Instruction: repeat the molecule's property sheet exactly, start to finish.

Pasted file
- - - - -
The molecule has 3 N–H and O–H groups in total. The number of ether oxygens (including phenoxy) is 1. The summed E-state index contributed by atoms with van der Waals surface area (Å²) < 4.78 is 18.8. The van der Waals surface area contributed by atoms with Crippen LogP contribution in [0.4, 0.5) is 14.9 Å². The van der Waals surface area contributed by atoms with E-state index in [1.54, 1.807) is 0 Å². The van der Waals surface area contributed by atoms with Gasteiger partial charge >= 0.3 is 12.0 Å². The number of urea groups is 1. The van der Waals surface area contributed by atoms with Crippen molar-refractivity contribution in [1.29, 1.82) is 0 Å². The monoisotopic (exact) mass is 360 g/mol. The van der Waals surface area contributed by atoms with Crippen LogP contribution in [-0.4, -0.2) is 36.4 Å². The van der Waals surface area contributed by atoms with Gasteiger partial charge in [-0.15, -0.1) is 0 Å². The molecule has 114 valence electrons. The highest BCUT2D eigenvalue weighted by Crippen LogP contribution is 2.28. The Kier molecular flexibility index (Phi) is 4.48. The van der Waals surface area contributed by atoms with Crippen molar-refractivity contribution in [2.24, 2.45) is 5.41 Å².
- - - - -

The molecule has 3 N–H and O–H groups in total. The number of ether oxygens (including phenoxy) is 1. The summed E-state index contributed by atoms with van der Waals surface area (Å²) < 4.78 is 18.8. The van der Waals surface area contributed by atoms with Crippen LogP contribution in [0.4, 0.5) is 14.9 Å². The van der Waals surface area contributed by atoms with E-state index in [1.54, 1.807) is 0 Å². The van der Waals surface area contributed by atoms with Gasteiger partial charge >= 0.3 is 12.0 Å². The number of urea groups is 1. The van der Waals surface area contributed by atoms with Crippen molar-refractivity contribution in [1.29, 1.82) is 0 Å². The monoisotopic (exact) mass is 360 g/mol. The van der Waals surface area contributed by atoms with Crippen LogP contribution in [-0.4, -0.2) is 36.4 Å². The van der Waals surface area contributed by atoms with Gasteiger partial charge in [-0.15, -0.1) is 0 Å². The molecule has 114 valence electrons. The highest BCUT2D eigenvalue weighted by Crippen LogP contribution is 2.28. The Kier molecular flexibility index (Phi) is 4.48. The van der Waals surface area contributed by atoms with Crippen molar-refractivity contribution in [2.24, 2.45) is 5.41 Å².